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Technical problems and future underground engineering experiments

Abstract

The technical problems to be solved in future underground engineering experiments are of two kinds. One concerns adequate description of the variation of nuclear explosion effects with physical nd chemical properties of the explosion site. The other concerns engineering of the explosive detonation system to provide adequate safety and security, concurrently with minimum total costs per explosion. The semiempirical equations for explosion effects can be trusted only in the range of explosive energy, depth of burst, and rock type for which there is prior experience. Effects calculations based on the principles of continuum mechanics and measurable geophysical properties appear to work in the few test cases, such as Gasbuggy, to which they have been applied. These calculational methods must be tested in a variety of situations. The relevance of dynamic and static measurements on Dragon Trail, Bronco, Rulison, Stoop, Ketch, and Pinedale to proving the methods are discussed in this paper. The traditional methods of assembling and fielding nuclear explosives have evolved from practice at the Nevada Test Site. These provide great flexibility and assure maximum recovery of all data from each test, thus minimizing the time required to achieve desired results. Timing and firing, radiation monitoring, explosives assembly and  More>>
Authors:
Higgins, G H [1] 
  1. Lawrence Radiation Laboratory, University of California, Livermore, CA (United States)
Publication Date:
Jul 01, 1969
Product Type:
Conference
Report Number:
INIS-XA-N-193; PB-187349; SWRHL-82
Resource Relation:
Conference: Symposium on public health aspects of peaceful uses of nuclear explosives, Las Vegas, NV (United States), 7-11 Apr 1969; Other Information: 21 refs, 3 figs, 3 tabs; Related Information: In: Proceedings for the symposium on public health aspects of peaceful uses of nuclear explosives, 719 pages.
Subject:
54 ENVIRONMENTAL SCIENCES; CHEMICAL PROPERTIES; FLEXIBILITY; NEVADA TEST SITE; NUCLEAR EXPLOSIONS; NUCLEAR EXPLOSIVES; PERFORMANCE; RADIATION MONITORING; ROCKS; SECURITY; UNDERGROUND; WEATHER
Sponsoring Organizations:
Southwestern Radiological Health Laboratory, Bureau of Radiological Health (United States)
OSTI ID:
20699886
Research Organizations:
U.S. Department of Health, Education, and Welfare, Public Health Service, Consumer Protection and Environmental Health Service, Environmental Control Administration (United States)
Country of Origin:
IAEA
Language:
English
Other Identifying Numbers:
TRN: XA04N2187015888
Availability:
Available from INIS in electronic form
Submitting Site:
INIS
Size:
page(s) 160-175
Announcement Date:
Apr 07, 2006

Citation Formats

Higgins, G H. Technical problems and future underground engineering experiments. IAEA: N. p., 1969. Web.
Higgins, G H. Technical problems and future underground engineering experiments. IAEA.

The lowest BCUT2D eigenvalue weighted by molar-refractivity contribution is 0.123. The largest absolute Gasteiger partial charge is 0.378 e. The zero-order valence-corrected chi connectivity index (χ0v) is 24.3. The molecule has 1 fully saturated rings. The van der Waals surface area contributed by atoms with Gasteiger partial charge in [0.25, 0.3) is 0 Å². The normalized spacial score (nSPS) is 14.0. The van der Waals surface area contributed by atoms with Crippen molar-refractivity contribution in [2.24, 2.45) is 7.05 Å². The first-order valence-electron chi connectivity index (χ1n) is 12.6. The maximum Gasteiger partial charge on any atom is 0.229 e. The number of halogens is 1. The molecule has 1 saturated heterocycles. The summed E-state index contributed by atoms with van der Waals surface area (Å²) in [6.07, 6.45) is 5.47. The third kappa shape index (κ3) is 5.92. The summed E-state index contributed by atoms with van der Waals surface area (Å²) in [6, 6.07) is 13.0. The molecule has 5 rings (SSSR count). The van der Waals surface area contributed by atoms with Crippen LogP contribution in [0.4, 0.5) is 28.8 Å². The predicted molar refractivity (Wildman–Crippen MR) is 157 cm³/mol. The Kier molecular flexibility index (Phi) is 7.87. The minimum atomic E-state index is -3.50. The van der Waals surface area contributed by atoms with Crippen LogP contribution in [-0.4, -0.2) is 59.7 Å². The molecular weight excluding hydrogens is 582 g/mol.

Higgins, G H. 1969. "Technical problems and future underground engineering experiments." IAEA.
@misc{etde_20699886,
title = {Technical problems and future underground engineering experiments}
author = {Higgins, G H}
abstractNote = {The technical problems to be solved in future underground engineering experiments are of two kinds. One concerns adequate description of the variation of nuclear explosion effects with physical nd chemical properties of the explosion site. The other concerns engineering of the explosive detonation system to provide adequate safety and security, concurrently with minimum total costs per explosion. The semiempirical equations for explosion effects can be trusted only in the range of explosive energy, depth of burst, and rock type for which there is prior experience. Effects calculations based on the principles of continuum mechanics and measurable geophysical properties appear to work in the few test cases, such as Gasbuggy, to which they have been applied. These calculational methods must be tested in a variety of situations. The relevance of dynamic and static measurements on Dragon Trail, Bronco, Rulison, Stoop, Ketch, and Pinedale to proving the methods are discussed in this paper. The traditional methods of assembling and fielding nuclear explosives have evolved from practice at the Nevada Test Site. These provide great flexibility and assure maximum recovery of all data from each test, thus minimizing the time required to achieve desired results. Timing and firing, radiation monitoring, explosives assembly and emplacement, explosive performance, weather monitoring, and dynamic measurements of earth and building motion have all been handled traditionally as independent functions. To achieve lower costs in underground engineering experiments and projects, one prototype system combining all electronic, measurement, and communication functions is being built. Much further work will be required to complete this effort, including, especially, an examination of safety criteria and means for assuring operational and public safety at reduced costs. (author)}
place = {IAEA}
year = {1969}
month = {Jul}
}